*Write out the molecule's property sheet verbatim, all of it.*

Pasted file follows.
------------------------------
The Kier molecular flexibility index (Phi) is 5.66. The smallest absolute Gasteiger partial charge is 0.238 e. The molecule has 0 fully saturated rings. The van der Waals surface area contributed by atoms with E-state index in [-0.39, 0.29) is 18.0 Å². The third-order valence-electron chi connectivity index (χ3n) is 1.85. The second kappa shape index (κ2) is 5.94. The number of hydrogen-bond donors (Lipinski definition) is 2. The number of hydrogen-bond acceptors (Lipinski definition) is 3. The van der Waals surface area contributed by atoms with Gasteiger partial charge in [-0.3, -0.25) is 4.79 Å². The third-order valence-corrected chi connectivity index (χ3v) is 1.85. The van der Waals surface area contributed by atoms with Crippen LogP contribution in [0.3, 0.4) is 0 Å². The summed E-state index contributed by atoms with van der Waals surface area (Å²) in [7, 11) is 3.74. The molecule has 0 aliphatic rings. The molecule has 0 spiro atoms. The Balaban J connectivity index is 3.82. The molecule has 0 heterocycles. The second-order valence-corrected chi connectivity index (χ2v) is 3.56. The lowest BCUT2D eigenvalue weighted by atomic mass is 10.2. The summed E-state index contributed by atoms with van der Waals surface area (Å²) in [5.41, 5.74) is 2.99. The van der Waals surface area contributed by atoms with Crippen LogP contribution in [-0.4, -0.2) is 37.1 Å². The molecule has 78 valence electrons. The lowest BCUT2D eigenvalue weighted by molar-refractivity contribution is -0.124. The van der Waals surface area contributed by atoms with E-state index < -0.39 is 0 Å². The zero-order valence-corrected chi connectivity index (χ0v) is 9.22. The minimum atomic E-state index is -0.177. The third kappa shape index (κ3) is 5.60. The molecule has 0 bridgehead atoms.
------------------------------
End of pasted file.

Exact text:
The Kier molecular flexibility index (Phi) is 5.66. The smallest absolute Gasteiger partial charge is 0.238 e. The molecule has 0 fully saturated rings. The van der Waals surface area contributed by atoms with E-state index in [-0.39, 0.29) is 18.0 Å². The third-order valence-electron chi connectivity index (χ3n) is 1.85. The second kappa shape index (κ2) is 5.94. The number of hydrogen-bond donors (Lipinski definition) is 2. The number of hydrogen-bond acceptors (Lipinski definition) is 3. The van der Waals surface area contributed by atoms with Gasteiger partial charge in [-0.3, -0.25) is 4.79 Å². The third-order valence-corrected chi connectivity index (χ3v) is 1.85. The van der Waals surface area contributed by atoms with Crippen LogP contribution in [0.3, 0.4) is 0 Å². The summed E-state index contributed by atoms with van der Waals surface area (Å²) in [7, 11) is 3.74. The molecule has 0 aliphatic rings. The molecule has 0 spiro atoms. The Balaban J connectivity index is 3.82. The molecule has 0 heterocycles. The second-order valence-corrected chi connectivity index (χ2v) is 3.56. The lowest BCUT2D eigenvalue weighted by atomic mass is 10.2. The summed E-state index contributed by atoms with van der Waals surface area (Å²) in [5.41, 5.74) is 2.99. The van der Waals surface area contributed by atoms with Crippen LogP contribution in [-0.4, -0.2) is 37.1 Å². The molecule has 78 valence electrons. The lowest BCUT2D eigenvalue weighted by molar-refractivity contribution is -0.124. The van der Waals surface area contributed by atoms with E-state index < -0.39 is 0 Å². The zero-order valence-corrected chi connectivity index (χ0v) is 9.22. The minimum atomic E-state index is -0.177. The third kappa shape index (κ3) is 5.60. The molecule has 0 bridgehead atoms.